As for home births, it's no more messy than it is at the hospital, the only difference is that you aren't head down/feet up with nurses whisking away your 'used' chux pads. You are in whatever position is comfortable and this may mean that you actually *gasp* see the fluids that naturally come out with any birth regardless of the location. Though, just as things get tidied up by nurses while you're on a birthing table, the midwife or those who were your support will take care of the supplies while you bond with your amazing little one after the birth. And honestly, if blood/guts/& 'icky things' bother you, I'd suggest you take a moment to rethink children. Children are, by nature, icky little things... amazing.. but icky. They pick boogers, eat gum from under the restaurant table, and haven't met a surface that they can resist running their hands along. They fall and get scrapes and bleed-- well, you get my drift.

Does this look messy to you? It certainly isn't the bloody scene Hollywood wants you to expect...

Photo courtesy of Jill C.

Wouldn't you love to come into the world with your brothers waiting anxiously to meet you?

Grandma showing off the newest addition -- Courtesy of Jill C.; taken by Patience Salgado

I have had 3 hospital births, all with interventions of some sort. If I were to have the opportunity to do so, I would actively seek a home birth in the future.

Next week, I will be addressing the increase in state action that is threatening our ability to choose a home birth.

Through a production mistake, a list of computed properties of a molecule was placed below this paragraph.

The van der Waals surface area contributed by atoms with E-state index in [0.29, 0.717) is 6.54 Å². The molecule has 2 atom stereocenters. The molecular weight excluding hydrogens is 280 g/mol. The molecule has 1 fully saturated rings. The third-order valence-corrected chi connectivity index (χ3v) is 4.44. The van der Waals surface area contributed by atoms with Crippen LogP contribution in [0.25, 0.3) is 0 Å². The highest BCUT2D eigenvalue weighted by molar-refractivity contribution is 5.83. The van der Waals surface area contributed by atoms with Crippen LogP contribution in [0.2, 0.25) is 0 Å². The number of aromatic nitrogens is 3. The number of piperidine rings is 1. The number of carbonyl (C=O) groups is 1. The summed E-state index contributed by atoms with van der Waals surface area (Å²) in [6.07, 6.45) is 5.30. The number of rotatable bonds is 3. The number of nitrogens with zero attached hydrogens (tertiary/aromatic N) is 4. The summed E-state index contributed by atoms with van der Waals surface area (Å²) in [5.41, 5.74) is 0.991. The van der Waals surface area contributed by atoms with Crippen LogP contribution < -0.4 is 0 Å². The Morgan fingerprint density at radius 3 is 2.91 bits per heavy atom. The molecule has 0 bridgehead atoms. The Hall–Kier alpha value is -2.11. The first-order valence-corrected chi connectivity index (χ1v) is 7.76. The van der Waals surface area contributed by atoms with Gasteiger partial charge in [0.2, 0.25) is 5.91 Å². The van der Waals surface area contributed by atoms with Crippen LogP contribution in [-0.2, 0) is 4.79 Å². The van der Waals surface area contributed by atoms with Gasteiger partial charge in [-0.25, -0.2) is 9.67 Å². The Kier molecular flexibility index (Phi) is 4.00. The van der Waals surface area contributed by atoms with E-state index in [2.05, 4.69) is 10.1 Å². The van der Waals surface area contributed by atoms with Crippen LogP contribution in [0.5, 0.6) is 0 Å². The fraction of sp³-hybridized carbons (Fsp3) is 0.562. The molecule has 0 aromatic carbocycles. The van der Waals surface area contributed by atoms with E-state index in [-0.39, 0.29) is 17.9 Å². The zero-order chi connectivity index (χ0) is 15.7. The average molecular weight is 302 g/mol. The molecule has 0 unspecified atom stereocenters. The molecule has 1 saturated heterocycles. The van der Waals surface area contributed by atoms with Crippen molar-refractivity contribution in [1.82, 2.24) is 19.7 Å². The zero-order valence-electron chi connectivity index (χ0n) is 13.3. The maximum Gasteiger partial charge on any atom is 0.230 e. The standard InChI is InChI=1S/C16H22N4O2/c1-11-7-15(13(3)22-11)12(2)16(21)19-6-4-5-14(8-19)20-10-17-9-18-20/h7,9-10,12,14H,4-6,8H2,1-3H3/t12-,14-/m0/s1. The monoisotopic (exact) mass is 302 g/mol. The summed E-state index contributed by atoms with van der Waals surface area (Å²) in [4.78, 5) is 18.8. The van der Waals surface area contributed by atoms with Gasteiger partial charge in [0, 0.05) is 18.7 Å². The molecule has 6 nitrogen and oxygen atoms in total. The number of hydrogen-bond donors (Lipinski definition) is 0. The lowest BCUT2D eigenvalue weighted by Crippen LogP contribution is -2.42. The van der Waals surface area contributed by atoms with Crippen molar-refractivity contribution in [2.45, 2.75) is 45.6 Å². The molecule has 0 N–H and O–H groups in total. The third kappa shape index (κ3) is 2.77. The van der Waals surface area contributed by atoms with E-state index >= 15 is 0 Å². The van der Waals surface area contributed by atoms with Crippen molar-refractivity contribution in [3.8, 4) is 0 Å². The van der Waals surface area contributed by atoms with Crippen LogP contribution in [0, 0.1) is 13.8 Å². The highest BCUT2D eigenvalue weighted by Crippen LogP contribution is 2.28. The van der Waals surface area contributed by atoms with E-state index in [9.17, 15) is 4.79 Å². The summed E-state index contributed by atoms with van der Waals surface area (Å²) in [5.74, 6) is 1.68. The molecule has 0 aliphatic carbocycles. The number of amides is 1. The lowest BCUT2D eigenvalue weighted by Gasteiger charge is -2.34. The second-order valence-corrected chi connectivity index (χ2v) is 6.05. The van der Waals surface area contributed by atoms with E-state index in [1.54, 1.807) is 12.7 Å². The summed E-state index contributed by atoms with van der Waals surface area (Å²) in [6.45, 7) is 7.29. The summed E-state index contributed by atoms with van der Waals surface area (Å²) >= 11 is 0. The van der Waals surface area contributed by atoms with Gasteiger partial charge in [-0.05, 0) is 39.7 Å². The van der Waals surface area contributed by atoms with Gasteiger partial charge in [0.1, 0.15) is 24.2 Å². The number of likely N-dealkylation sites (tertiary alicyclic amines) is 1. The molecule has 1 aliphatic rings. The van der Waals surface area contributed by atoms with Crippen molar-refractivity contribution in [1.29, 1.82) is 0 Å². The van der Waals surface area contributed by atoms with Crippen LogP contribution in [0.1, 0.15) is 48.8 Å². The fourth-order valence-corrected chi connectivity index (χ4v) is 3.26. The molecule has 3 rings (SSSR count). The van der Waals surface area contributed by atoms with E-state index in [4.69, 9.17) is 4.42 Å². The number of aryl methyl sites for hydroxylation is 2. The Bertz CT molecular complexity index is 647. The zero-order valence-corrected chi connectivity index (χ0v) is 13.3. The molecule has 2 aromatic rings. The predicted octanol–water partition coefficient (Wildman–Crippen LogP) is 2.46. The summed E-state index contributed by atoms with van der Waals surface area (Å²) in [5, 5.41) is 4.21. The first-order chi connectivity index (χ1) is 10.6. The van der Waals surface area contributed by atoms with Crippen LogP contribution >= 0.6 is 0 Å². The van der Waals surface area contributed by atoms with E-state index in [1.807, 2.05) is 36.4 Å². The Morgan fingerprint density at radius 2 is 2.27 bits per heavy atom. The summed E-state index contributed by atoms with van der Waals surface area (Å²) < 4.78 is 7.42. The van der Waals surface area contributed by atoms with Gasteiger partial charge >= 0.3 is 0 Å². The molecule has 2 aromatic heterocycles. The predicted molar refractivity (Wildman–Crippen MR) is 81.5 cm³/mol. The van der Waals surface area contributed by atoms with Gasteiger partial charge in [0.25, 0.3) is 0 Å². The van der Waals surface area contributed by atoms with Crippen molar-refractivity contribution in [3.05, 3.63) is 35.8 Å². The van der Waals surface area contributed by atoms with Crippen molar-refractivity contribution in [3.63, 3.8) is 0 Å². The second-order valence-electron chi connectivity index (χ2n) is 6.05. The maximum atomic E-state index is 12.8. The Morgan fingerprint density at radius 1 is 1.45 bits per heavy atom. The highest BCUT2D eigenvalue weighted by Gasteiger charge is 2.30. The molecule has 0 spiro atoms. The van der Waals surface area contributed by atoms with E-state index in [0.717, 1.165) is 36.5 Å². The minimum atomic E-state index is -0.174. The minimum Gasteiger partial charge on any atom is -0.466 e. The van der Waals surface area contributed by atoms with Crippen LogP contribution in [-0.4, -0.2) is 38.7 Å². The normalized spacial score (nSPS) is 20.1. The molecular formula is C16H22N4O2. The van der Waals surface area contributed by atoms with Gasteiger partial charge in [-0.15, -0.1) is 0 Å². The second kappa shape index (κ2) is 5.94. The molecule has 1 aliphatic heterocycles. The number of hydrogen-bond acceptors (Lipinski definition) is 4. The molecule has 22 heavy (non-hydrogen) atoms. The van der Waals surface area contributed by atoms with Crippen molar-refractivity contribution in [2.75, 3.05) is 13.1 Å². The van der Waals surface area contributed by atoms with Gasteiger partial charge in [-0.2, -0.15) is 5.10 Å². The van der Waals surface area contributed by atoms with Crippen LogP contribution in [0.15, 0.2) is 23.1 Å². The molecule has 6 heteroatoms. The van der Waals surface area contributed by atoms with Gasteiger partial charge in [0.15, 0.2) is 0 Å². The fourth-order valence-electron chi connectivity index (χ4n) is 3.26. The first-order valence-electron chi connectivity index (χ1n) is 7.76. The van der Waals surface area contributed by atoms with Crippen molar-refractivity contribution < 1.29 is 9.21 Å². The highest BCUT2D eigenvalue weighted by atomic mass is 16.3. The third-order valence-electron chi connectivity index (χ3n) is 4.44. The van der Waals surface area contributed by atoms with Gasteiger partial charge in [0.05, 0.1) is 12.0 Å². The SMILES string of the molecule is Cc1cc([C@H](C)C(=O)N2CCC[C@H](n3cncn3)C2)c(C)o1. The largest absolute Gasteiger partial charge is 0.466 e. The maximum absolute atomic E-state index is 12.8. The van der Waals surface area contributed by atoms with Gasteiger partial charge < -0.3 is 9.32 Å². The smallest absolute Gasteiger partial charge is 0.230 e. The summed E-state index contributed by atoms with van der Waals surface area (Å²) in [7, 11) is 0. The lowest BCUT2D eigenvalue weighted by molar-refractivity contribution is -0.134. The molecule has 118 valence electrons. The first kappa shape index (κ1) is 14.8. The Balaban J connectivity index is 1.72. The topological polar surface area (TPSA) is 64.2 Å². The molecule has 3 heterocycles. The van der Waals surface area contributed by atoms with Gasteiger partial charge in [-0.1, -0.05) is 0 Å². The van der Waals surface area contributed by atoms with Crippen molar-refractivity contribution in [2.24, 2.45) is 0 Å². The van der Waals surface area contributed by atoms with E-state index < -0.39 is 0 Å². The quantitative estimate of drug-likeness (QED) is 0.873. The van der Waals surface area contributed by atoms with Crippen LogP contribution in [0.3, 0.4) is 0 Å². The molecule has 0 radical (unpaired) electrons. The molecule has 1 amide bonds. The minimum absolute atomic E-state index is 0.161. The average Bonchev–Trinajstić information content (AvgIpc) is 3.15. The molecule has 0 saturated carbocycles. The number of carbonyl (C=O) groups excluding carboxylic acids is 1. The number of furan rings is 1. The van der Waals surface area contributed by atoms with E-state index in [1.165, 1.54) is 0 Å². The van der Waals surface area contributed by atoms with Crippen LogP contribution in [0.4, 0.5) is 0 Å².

Not only should we have the option of a home birth, we should have peace of mind in the event that we do need assistance we can reach out to physicians without persecution.

Have you had a home birth? Have you had birthing experiences either in or out of a hospital setting which have influenced your preference?


Kacie said... [Reply to comment]

Hmm. I do see your point, but I don't think it's an equal parallel. Birth doesn't equal dying, you know? It's the opposite.

I'm pro-home birth for those who want them. I had a hospital birth with my son and I am having a birth center birth this time.

But, and please forgive me if this sounds rude...but if "something happens" to a hospice patient at home and they die, isn't that what is going to happen anyway?

I think more people probably have experience with hospice care than they do with homebirths. Homebirths seem to be pretty statistically low still. So maybe that's also why people are gasping at homebirths without an OB and anesthesiologist present and whatnot.

Amber said... [Reply to comment]

I have had 2 midwife-attended hospital births, which I was on the whole quite happy with. My first child was born unexpectedly at 34 weeks, so I had no choice of birth locations. With my second, I deliberately chose a small, quiet hospital, and I left within hours of birth.

But that's not really my point.

My point is that I have discussed the same issues with family members, who advocate strongly for end-of-life home care, but have concerns about homebirth. There are differences, I think, in that in hospice care there is not the same kind of urgency or drive to preserve life. But that's why most people who birth at home do so with qualified attendants, and under condition that they are within a certain distance of a hospital. And under these conditions, homebirth is proven safe and should be a viable and protected choice for mothers.